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The right to be forgotten is not global, court rules

The right to be forgotten enshrined by EU law does not apply globally for search engines such as Google, the Court of Justice of the European Union, CJEU, ruled on Tuesday in an emblematic case of conflict between the protection of privacy and freedom of expression.

However, that right applies throughout the European Union, the Luxembourg-based court stated.

The CJEU thus ruled in favour of Google in its dispute in France with that country’s regulator on information technology and freedoms, the Commission nationale de l’informatique et des libertés (CNIL). The Commission had fined Google 100,000 euros in 2016 for limiting the right to be forgotten to European versions of the search engine only.

“It’s good to see that the court agreed with our arguments,” Google said in a press release, expressing its gratitude to the various independent human rights bodies, media associations and other organisations worldwide that also weighed in on the matter.

The Right be Forgotten

Enshrined by the European Court in 2014, the right to be forgotten allows Europeans to obtain, under certain conditions, the deletion of links that show up in search-engine results when their names are inputted.

In its dispute with Google, the CNIL had contended that to be effective, the deletion of the links – known as de-referencing – should apply to all versions of the search engine worldwide.

The American group, supported by human rights and other organisations, had countered that it respected the right to be forgotten not only in the countries of European requesters but throughout the EU and that going beyond that would jeopardise freedom of expression. Moreover, it contended, that would also allow authoritarian countries to use this as a precedent to restrict access to certain types of information.

Google had appealed against its fine to the Council of State, France’s highest administrative jurisdiction, which in turn requested the opinion of the CJEU.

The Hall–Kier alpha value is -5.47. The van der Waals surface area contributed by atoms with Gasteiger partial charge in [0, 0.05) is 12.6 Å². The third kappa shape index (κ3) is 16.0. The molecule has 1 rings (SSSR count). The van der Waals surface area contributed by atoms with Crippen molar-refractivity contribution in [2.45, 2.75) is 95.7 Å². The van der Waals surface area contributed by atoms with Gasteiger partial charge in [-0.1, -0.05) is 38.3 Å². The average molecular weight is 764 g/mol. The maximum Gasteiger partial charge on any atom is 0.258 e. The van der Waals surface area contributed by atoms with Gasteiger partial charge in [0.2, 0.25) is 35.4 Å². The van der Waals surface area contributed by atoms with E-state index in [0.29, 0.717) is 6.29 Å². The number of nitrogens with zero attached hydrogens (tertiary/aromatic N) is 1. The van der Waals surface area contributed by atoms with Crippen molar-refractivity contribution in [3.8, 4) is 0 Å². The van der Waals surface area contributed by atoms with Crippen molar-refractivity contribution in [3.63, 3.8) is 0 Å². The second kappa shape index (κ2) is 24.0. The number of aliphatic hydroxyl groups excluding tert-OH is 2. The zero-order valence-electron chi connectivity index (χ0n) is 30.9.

“Currently, there is no obligation under EU law for a search engine operator who grants a request for de-referencing (…) to carry out such a de-referencing on all the versions of its search engine,” the CJEU stated in Tuesday’s decision.

“However, EU law requires a search engine operator to carry out such a de-referencing on the versions of its search engine corresponding to all the Member States,” it stressed.

The de-referencing must “if necessary, be accompanied by measures which effectively prevent or, at the very least, seriously discourage an Internet user conducting a search” from gaining access “through a version of that search engine  ‘outside the EU’ to the links which are the subject of the request for de-referencing,” the Court added.

The CJEU also ruled on Tuesday on another case related to personal data that had been referred to it by the French judiciary – regarding de-referencing requests from private individuals that were rejected.

The CNIL had, in fact, refused to oblige Google to delete many links to articles on paedophilia convictions and to an Internet page showing a satirical photomontage of a female politician.

In its ruling, the CJEU stated that if the de-referencing request regarded a link containing “sensitive data”, the search engine itself must verify whether the inclusion of the link in the list of results was strictly necessary to protect the freedom of information of internet users.

Should the request have to do with data regarding a legal case, but relating to a previous phase of the case, the search engine must take all circumstances of the matter into consideration, the Court ruled.

These include the nature and severity of the infraction in question, the proceedings and result of the case, the time that has elapsed, the role played in public life by the subject concerned and his/her past behaviour, the Court explained.

The Brussels Times